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Chevy 6.0 Liter Port locations

Northern on Tue May 20, 2008 7:50 PM User is offline

Year: 2003
Make: Chevy
Model: Silverado HD 2500
Engine Size: 6.0
Refrigerant Type: R34
Ambient Temp: NA
Pressure Low: NA
Pressure High: NA
Country of Origin: United States

Preface:
Truck was 2 years old when I bought it, 12,000mi. Owner died and it sat over a puddle rusting for one year. Many things replaced before I could drive it. After 1 year my compressor clutch self destructed, I cut the belt on the side of the highway, now one year later...

I've never had trouble finding both high and low ports before but what I see appears to be two ports within about 14 inches of the drier separated only by one fitting and 8 inches of pipe.

I've been doing all the homework I could for the last week preparing for the arrival of the new compressor/clutch assembly and the Robinair 5cfm vacuum pump.

I have only found schematics that show the high and low ports to be on different lines. This driving me crazy, I've replaced engines without ever being as stumped as I am right now.

Is it possible that the high and low sides can be on the same line?
is that fitting in between them more than just a connection point?

Thanks in advance.

Jim

Edited: Tue May 20, 2008 at 7:53 PM by Northern

Spector on Tue May 20, 2008 8:37 PM User is offline

Yup that fitting is most likely where you will find the orfiace tube look for dimpels in the tube on one side or the other of the fitting.
the orfiace tube is actually the dividing point between the high and low sides.

chris142 on Tue May 20, 2008 9:04 PM User is offline

Thats them. If you pull the caps off you will find them to be different sized. The Orifice tube is between them.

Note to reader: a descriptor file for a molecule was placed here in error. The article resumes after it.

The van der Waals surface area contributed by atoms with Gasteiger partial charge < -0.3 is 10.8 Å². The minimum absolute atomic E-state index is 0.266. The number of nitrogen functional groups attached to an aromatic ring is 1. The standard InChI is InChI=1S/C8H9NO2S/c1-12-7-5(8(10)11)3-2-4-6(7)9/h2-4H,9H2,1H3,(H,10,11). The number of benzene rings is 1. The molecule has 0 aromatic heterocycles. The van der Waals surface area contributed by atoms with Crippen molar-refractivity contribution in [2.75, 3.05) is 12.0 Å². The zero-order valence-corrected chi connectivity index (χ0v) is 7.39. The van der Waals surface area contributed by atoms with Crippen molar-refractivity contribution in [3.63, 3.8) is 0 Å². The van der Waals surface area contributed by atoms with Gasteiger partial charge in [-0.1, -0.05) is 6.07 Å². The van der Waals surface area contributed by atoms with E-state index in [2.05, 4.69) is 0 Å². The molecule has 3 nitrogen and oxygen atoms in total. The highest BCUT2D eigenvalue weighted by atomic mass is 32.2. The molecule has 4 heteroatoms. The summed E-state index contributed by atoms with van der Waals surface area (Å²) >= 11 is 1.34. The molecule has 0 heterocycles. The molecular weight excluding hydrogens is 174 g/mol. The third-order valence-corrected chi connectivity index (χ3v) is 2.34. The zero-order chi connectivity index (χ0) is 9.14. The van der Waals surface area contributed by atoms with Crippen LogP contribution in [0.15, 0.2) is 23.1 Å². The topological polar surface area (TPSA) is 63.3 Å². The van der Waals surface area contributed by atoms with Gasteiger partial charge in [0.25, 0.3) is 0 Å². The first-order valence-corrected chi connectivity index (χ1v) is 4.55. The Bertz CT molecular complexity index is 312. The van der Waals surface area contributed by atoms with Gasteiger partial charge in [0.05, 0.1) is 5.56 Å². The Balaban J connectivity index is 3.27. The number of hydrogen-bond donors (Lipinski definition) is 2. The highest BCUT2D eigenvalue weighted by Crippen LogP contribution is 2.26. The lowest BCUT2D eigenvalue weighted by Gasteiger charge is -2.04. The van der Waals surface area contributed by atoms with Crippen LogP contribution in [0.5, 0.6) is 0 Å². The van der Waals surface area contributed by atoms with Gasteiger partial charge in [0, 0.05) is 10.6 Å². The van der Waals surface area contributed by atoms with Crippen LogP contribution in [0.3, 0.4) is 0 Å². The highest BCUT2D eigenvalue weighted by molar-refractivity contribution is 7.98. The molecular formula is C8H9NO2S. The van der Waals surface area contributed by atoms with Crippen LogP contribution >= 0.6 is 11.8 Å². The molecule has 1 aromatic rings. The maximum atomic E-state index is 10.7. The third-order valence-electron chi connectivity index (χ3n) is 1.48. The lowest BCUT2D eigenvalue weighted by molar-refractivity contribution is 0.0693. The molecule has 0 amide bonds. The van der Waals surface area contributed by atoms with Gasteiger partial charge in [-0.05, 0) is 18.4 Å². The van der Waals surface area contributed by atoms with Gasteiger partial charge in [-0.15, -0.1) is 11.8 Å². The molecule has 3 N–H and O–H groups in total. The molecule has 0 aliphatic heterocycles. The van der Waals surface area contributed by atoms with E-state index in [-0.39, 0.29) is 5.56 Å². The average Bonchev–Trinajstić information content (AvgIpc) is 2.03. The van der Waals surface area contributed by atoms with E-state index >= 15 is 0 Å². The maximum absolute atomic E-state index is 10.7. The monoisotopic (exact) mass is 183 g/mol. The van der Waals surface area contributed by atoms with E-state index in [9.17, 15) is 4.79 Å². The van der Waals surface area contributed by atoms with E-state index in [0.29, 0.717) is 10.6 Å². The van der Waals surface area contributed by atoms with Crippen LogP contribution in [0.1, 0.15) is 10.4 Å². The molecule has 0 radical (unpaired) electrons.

GM Tech on Tue May 20, 2008 9:57 PM User is offline

Welcome to the modern world-- GM has been doing that since about 1998 - on the C/H cars first as I remember (lesabres and Park aves-- then on down the line-- really confuses those who aren't familiar with OTs....

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The number one A/C diagnostic tool there is- is to know how much refrigerant is in the system- this can only be done by recovering and weighing the refrigerant!!
Just a thought.... 65% of A/C failures in my 3200 car diagnostic database (GM vehicles) are due to loss of refrigerant due to a leak......

Northern on Wed May 21, 2008 8:15 AM User is offline

Thanks for confirming and clarifying. I've hesitated for years adding A/C tools to my shop but after having a few Dodges whose A/C systems failed on average every 2 years, the Intrepid sent me over the edge. I'd like to be able to keep the systems healthier without spending a fortune and this site looks like a good place to help me do that.

As I put current mechanical issues behind me I'll do more reading on preventative maintenance. I have to rely on a friend of my brother for capture and leak detection at this point. If parts need to go from now on I hope I can recoup some of the money the Dodges have cost me.

I'm sure I'll be back, I know a couple of poor souls with hot caravan's.

Thanks again

GM Tech on Wed May 21, 2008 8:58 AM User is offline

As a heads up-- Those "Hot Caravans" more than likely have evaporator leaks-- the last half dozen I have seen have had them bad-- so take a good look in that direction

-------------------------
The number one A/C diagnostic tool there is- is to know how much refrigerant is in the system- this can only be done by recovering and weighing the refrigerant!!
Just a thought.... 65% of A/C failures in my 3200 car diagnostic database (GM vehicles) are due to loss of refrigerant due to a leak......

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